The government has unveiled a 12-week program to encourage all Britons to become fitter and slimmer, in a move that will see GPs prescribe cycling to help curb obesity, and as part of the Better Health campaign, NHS weight loss services are to be expanded to give people more targeted nutritional direction and make specialist support referrals more accessible.
In a pilot trial, GPs will be prompted to appropriately prescribe cycling to help increase fitness levels, as studies reveal it’s linked to a 46 per cent lower chance of heart disease compared to a non-active commute.
The move comes as Public Health England discovered excess weight put people at higher risk of severe illness or death from coronavirus, following an examination of existing studies.
With more than a third, 36 per cent of UK adults are classified as overweight, and 28 per cent obese, and the proposals are supposed to encourage people to lose weight before a possible second wave of coronavirus hits.
A government spokesperson said that COVID 19 has given us all a wake-up call of the immediate and long term dangers of being overweight and that the Prime Minister is clear we must use this time to get fitter, more mobile and eat healthier.
So, now the Government will be asking the public to use this time to take stock of how we live our lives, urging us to take easy measures to lose weight, live healthier lives, and reduce stress on the NHS.
Boris Johnson has been asked to extend a possible embargo on junk food, and there will now be more television adverts and advertisements, but a new study revealed that this Government appears to be targeting the UK’s most deprived regions.
The findings showed areas with greater levels of childhood obesity had increased exposure to harmful food adverts, and campaigners warned the advertisements could be hampering efforts to beat Britain’s obesity epidemic.
The research, by experts at the University of Liverpool, is thought to be the first of its kind to match the location of public advertisements on regions of social deprivation.
This came on the eve of the Government’s new obesity strategy, which is expected to include a 9 pm watershed for unhealthy food adverts, but campaigners worry this won’t go far enough as the new findings indicate at-risk groups are possibly being targeted within their communities.
The researchers used artificial intelligence to identify over 10,000 adverts across Liverpool using video footage of the city’s streets, over 1,300 of which were for unhealthy food.
The locations were then charted against neighbourhood deprivation statistics using the 2019 English Indices of Deprivation and National Child Measurement Programme data that measures childhood obesity levels.
Unhealthy food adverts were about 60 per cent more prevalent in the most deprived half of the regions analysed, compared to the least deprived half, and they said that they already knew that people living in more deprived regions were more inclined to be living with obesity, and therefore at greater risk of diseases associated with weight.
The study provides compelling new data that points to them being profoundly targeted by junk food companies and may be part of the reason for the obesity disparity they see in the United Kingdom.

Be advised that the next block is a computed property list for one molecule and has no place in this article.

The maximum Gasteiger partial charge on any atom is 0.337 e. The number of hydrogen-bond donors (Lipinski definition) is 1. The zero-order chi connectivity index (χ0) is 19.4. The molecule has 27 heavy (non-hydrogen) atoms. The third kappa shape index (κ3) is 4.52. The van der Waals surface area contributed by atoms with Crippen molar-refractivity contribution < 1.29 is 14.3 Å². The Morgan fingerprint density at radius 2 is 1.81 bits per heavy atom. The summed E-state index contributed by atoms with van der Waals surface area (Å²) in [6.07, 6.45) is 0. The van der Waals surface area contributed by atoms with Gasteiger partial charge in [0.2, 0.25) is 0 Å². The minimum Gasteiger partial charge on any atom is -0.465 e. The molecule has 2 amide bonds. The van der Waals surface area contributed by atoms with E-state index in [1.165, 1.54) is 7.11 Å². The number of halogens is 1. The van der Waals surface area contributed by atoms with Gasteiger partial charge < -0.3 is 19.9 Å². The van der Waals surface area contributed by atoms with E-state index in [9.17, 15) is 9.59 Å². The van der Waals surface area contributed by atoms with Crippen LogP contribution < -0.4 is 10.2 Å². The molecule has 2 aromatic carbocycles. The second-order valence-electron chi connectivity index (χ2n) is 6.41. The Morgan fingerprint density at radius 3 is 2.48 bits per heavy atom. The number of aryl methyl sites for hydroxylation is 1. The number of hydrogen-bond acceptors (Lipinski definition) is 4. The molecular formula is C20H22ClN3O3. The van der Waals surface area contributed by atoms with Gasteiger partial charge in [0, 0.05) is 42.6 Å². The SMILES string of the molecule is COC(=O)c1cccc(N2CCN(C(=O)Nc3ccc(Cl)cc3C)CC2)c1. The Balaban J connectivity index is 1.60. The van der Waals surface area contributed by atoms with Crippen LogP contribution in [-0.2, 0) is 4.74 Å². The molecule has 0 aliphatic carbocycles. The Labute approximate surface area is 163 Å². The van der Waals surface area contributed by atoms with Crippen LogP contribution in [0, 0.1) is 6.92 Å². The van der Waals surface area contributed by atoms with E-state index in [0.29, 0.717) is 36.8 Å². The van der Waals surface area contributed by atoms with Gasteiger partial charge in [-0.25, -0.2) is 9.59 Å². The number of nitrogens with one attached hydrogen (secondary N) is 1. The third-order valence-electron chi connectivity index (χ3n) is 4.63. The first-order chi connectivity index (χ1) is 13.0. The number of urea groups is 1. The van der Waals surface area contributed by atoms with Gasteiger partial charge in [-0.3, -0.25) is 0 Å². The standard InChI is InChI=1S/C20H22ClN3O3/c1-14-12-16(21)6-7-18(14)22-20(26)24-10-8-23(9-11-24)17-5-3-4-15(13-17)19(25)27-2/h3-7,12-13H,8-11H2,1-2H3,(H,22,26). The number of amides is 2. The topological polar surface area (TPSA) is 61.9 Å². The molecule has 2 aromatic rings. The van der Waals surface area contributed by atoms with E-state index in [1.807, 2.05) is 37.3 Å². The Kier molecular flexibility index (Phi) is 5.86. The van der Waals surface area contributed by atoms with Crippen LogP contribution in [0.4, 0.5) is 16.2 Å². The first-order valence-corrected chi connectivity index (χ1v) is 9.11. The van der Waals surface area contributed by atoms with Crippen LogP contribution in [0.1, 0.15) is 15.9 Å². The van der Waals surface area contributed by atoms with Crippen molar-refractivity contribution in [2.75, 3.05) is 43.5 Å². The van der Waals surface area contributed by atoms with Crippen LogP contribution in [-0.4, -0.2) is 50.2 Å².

Managing junk food advertising is like pressing a balloon – you regulate one space and advertising switches to another channel, so it’s vital the Government considers both broadcast and non-broadcast measures.
The dilemma is that the Tories always seem to find someone else to indict for their ineptitude, and if junk food is not good for us, which we know it isn’t, and the Government seem to want to ban them from the supermarkets, and they’re actually that concerned for us, which they’re not, then they should be troubled about the BBC charging elderly people for TV licences.
And take a glimpse at Boris Johnson, he’s also overweight, perhaps because he has no self-discipline, but numerous other people who are disabled or sick reach obesity because of illness, not because they eat junk food.
But then we can discuss processed food, and I’m not only talking about microwave meals and ready meals.
Not all processed foods are harmful but some processed foods include high levels of salt, sugar and fat. And some foods need to be processed to make them safe, such as milk, which needs to be purified to removed dangerous bacteria.
So, what makes some processed foods less healthy? Well, components such as salt, sugar and fat are sometimes added to processed foods to make their flavour more appealing and to lengthen their shelf life, or in some cases to contribute to the food’s structure, such as salt in bread or sugar in cakes.
And purchasing processed foods can lead to people consuming more than the recommended amounts of sugar, salt and fat as they may not be aware of how much has been added to the food they are buying or eating.
So, there appears to be a pretty simple answer Boris, ban all foods that have been processed, aside from those such as milk or that have to have bacteria taken from them and you will quickly end the obesity era.
He knows that these foods can also be higher in calories due to the large amounts of added sugar or fat in them, and he also knows that we have no control over the amount of salt, sugar and fat we eat because they’re in all our processed foods, but it’s just easier to indict an entire population for being overweight.
Of course, there are other foods such as red meat that can be high in saturated fat, but take the processed foods off the shelves and you would diminish the obesity rate at least a little, and it would certainly take the pressure off the NHS.